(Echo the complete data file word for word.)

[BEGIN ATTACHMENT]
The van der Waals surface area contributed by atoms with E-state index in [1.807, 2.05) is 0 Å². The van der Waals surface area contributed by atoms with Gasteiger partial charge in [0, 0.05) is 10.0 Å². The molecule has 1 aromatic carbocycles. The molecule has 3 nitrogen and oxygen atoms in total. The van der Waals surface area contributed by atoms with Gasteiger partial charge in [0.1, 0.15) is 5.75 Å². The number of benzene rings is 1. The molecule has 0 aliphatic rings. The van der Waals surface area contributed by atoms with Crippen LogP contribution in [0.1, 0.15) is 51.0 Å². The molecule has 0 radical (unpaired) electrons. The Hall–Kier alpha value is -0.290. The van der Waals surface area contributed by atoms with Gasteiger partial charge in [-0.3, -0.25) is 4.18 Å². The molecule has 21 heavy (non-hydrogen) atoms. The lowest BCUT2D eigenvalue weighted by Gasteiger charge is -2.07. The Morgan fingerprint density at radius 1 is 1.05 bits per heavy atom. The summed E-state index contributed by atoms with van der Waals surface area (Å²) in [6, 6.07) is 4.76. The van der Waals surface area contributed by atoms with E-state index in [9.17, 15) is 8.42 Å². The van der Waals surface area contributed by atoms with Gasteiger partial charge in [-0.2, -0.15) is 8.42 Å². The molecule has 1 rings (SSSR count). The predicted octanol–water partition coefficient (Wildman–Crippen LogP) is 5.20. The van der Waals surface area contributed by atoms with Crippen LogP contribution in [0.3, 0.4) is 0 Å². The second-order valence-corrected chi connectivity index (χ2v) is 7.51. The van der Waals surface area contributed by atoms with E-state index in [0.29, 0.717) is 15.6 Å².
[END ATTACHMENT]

The van der Waals surface area contributed by atoms with E-state index in [1.807, 2.05) is 0 Å². The van der Waals surface area contributed by atoms with Gasteiger partial charge in [0, 0.05) is 10.0 Å². The molecule has 1 aromatic carbocycles. The molecule has 3 nitrogen and oxygen atoms in total. The van der Waals surface area contributed by atoms with Gasteiger partial charge in [0.1, 0.15) is 5.75 Å². The number of benzene rings is 1. The molecule has 0 aliphatic rings. The van der Waals surface area contributed by atoms with Crippen LogP contribution in [0.1, 0.15) is 51.0 Å². The molecule has 0 radical (unpaired) electrons. The Hall–Kier alpha value is -0.290. The van der Waals surface area contributed by atoms with Gasteiger partial charge in [-0.3, -0.25) is 4.18 Å². The molecule has 21 heavy (non-hydrogen) atoms. The lowest BCUT2D eigenvalue weighted by Gasteiger charge is -2.07. The Morgan fingerprint density at radius 1 is 1.05 bits per heavy atom. The summed E-state index contributed by atoms with van der Waals surface area (Å²) in [6, 6.07) is 4.76. The van der Waals surface area contributed by atoms with E-state index in [9.17, 15) is 8.42 Å². The van der Waals surface area contributed by atoms with Gasteiger partial charge in [-0.2, -0.15) is 8.42 Å². The molecule has 1 rings (SSSR count). The predicted octanol–water partition coefficient (Wildman–Crippen LogP) is 5.20. The van der Waals surface area contributed by atoms with Crippen LogP contribution in [0.3, 0.4) is 0 Å². The second-order valence-corrected chi connectivity index (χ2v) is 7.51. The van der Waals surface area contributed by atoms with E-state index in [0.29, 0.717) is 15.6 Å².